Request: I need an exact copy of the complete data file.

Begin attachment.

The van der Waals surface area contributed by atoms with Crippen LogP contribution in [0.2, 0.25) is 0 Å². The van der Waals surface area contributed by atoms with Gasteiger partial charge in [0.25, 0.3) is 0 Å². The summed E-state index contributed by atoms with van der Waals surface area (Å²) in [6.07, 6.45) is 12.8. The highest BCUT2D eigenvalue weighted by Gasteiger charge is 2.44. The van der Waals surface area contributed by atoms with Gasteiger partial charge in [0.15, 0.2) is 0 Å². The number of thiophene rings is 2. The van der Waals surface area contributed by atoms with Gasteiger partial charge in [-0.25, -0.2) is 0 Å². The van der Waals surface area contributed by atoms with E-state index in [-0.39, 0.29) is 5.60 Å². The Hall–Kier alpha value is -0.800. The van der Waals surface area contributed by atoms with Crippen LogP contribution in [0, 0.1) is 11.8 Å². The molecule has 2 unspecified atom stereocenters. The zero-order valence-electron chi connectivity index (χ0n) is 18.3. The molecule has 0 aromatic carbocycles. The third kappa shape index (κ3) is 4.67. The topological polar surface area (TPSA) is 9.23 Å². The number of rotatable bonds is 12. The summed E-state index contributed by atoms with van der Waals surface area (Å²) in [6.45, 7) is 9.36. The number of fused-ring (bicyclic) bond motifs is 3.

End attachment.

The van der Waals surface area contributed by atoms with Crippen LogP contribution in [0.2, 0.25) is 0 Å². The van der Waals surface area contributed by atoms with Gasteiger partial charge in [0.25, 0.3) is 0 Å². The summed E-state index contributed by atoms with van der Waals surface area (Å²) in [6.07, 6.45) is 12.8. The highest BCUT2D eigenvalue weighted by Gasteiger charge is 2.44. The van der Waals surface area contributed by atoms with Gasteiger partial charge in [0.15, 0.2) is 0 Å². The number of thiophene rings is 2. The van der Waals surface area contributed by atoms with Gasteiger partial charge in [-0.25, -0.2) is 0 Å². The van der Waals surface area contributed by atoms with E-state index in [-0.39, 0.29) is 5.60 Å². The Hall–Kier alpha value is -0.800. The van der Waals surface area contributed by atoms with Crippen LogP contribution in [0, 0.1) is 11.8 Å². The molecule has 2 unspecified atom stereocenters. The zero-order valence-electron chi connectivity index (χ0n) is 18.3. The molecule has 0 aromatic carbocycles. The third kappa shape index (κ3) is 4.67. The topological polar surface area (TPSA) is 9.23 Å². The number of rotatable bonds is 12. The summed E-state index contributed by atoms with van der Waals surface area (Å²) in [6.45, 7) is 9.36. The number of fused-ring (bicyclic) bond motifs is 3.